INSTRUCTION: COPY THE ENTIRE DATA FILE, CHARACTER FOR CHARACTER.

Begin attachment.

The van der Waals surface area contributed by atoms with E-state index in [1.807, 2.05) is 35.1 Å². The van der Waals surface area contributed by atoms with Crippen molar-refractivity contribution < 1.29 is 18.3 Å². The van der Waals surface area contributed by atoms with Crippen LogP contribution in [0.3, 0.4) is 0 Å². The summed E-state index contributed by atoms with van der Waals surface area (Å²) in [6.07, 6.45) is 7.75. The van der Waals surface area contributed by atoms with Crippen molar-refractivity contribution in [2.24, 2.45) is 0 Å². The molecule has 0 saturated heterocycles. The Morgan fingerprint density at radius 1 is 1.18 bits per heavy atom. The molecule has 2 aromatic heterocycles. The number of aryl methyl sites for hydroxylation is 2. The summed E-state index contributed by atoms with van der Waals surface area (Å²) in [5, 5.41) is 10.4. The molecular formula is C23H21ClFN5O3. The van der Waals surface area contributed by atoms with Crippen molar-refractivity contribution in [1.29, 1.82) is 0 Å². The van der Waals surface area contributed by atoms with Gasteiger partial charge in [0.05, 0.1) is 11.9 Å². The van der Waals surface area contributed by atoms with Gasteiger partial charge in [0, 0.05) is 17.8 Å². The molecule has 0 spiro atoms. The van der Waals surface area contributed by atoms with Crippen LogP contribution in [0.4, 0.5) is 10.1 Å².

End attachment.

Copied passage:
The van der Waals surface area contributed by atoms with E-state index in [1.807, 2.05) is 35.1 Å². The van der Waals surface area contributed by atoms with Crippen molar-refractivity contribution < 1.29 is 18.3 Å². The van der Waals surface area contributed by atoms with Crippen LogP contribution in [0.3, 0.4) is 0 Å². The summed E-state index contributed by atoms with van der Waals surface area (Å²) in [6.07, 6.45) is 7.75. The van der Waals surface area contributed by atoms with Crippen molar-refractivity contribution in [2.24, 2.45) is 0 Å². The molecule has 0 saturated heterocycles. The Morgan fingerprint density at radius 1 is 1.18 bits per heavy atom. The molecule has 2 aromatic heterocycles. The number of aryl methyl sites for hydroxylation is 2. The summed E-state index contributed by atoms with van der Waals surface area (Å²) in [5, 5.41) is 10.4. The molecular formula is C23H21ClFN5O3. The van der Waals surface area contributed by atoms with Crippen molar-refractivity contribution in [1.29, 1.82) is 0 Å². The van der Waals surface area contributed by atoms with Gasteiger partial charge in [0.05, 0.1) is 11.9 Å². The van der Waals surface area contributed by atoms with Gasteiger partial charge in [0, 0.05) is 17.8 Å². The molecule has 0 spiro atoms. The van der Waals surface area contributed by atoms with Crippen LogP contribution in [0.4, 0.5) is 10.1 Å².